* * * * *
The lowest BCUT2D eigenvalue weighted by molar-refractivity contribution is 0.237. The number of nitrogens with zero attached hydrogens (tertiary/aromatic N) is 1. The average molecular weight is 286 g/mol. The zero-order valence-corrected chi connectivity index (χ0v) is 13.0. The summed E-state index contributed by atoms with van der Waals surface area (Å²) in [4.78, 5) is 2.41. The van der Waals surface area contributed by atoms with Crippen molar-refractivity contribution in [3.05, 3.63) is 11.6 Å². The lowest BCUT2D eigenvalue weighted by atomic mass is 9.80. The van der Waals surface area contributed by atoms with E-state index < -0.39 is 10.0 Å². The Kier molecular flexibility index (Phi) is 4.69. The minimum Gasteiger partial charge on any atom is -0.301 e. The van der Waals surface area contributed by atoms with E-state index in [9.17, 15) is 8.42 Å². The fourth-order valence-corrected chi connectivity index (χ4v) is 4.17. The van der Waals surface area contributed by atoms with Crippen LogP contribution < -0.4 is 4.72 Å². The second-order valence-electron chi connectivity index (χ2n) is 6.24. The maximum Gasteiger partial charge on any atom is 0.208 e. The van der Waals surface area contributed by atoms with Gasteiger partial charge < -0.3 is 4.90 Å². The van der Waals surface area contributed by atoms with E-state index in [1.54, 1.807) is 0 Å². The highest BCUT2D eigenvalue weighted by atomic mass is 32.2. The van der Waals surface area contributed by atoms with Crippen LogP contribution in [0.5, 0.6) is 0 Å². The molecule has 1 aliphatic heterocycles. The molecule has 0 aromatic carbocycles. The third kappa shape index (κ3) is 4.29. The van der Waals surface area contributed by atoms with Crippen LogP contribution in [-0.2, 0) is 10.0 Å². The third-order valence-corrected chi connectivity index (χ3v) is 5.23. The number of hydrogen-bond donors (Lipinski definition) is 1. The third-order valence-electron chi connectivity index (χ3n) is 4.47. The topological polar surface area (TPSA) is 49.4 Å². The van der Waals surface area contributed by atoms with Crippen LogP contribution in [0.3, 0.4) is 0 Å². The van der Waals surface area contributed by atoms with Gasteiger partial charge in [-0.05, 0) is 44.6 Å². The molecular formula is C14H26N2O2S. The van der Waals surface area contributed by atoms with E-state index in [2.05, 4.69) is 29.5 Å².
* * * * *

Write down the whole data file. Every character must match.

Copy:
The lowest BCUT2D eigenvalue weighted by molar-refractivity contribution is 0.237. The number of nitrogens with zero attached hydrogens (tertiary/aromatic N) is 1. The average molecular weight is 286 g/mol. The zero-order valence-corrected chi connectivity index (χ0v) is 13.0. The summed E-state index contributed by atoms with van der Waals surface area (Å²) in [4.78, 5) is 2.41. The van der Waals surface area contributed by atoms with Crippen molar-refractivity contribution in [3.05, 3.63) is 11.6 Å². The lowest BCUT2D eigenvalue weighted by atomic mass is 9.80. The van der Waals surface area contributed by atoms with E-state index < -0.39 is 10.0 Å². The Kier molecular flexibility index (Phi) is 4.69. The minimum Gasteiger partial charge on any atom is -0.301 e. The van der Waals surface area contributed by atoms with E-state index in [9.17, 15) is 8.42 Å². The fourth-order valence-corrected chi connectivity index (χ4v) is 4.17. The van der Waals surface area contributed by atoms with Crippen LogP contribution < -0.4 is 4.72 Å². The second-order valence-electron chi connectivity index (χ2n) is 6.24. The maximum Gasteiger partial charge on any atom is 0.208 e. The van der Waals surface area contributed by atoms with Gasteiger partial charge < -0.3 is 4.90 Å². The van der Waals surface area contributed by atoms with E-state index in [1.54, 1.807) is 0 Å². The highest BCUT2D eigenvalue weighted by atomic mass is 32.2. The van der Waals surface area contributed by atoms with Crippen LogP contribution in [0.5, 0.6) is 0 Å². The molecule has 1 aliphatic heterocycles. The molecule has 0 aromatic carbocycles. The third kappa shape index (κ3) is 4.29. The van der Waals surface area contributed by atoms with Crippen LogP contribution in [-0.2, 0) is 10.0 Å². The third-order valence-corrected chi connectivity index (χ3v) is 5.23. The number of hydrogen-bond donors (Lipinski definition) is 1. The third-order valence-electron chi connectivity index (χ3n) is 4.47. The topological polar surface area (TPSA) is 49.4 Å². The van der Waals surface area contributed by atoms with Crippen LogP contribution in [0.3, 0.4) is 0 Å². The van der Waals surface area contributed by atoms with Gasteiger partial charge in [-0.05, 0) is 44.6 Å². The molecular formula is C14H26N2O2S. The van der Waals surface area contributed by atoms with E-state index in [2.05, 4.69) is 29.5 Å².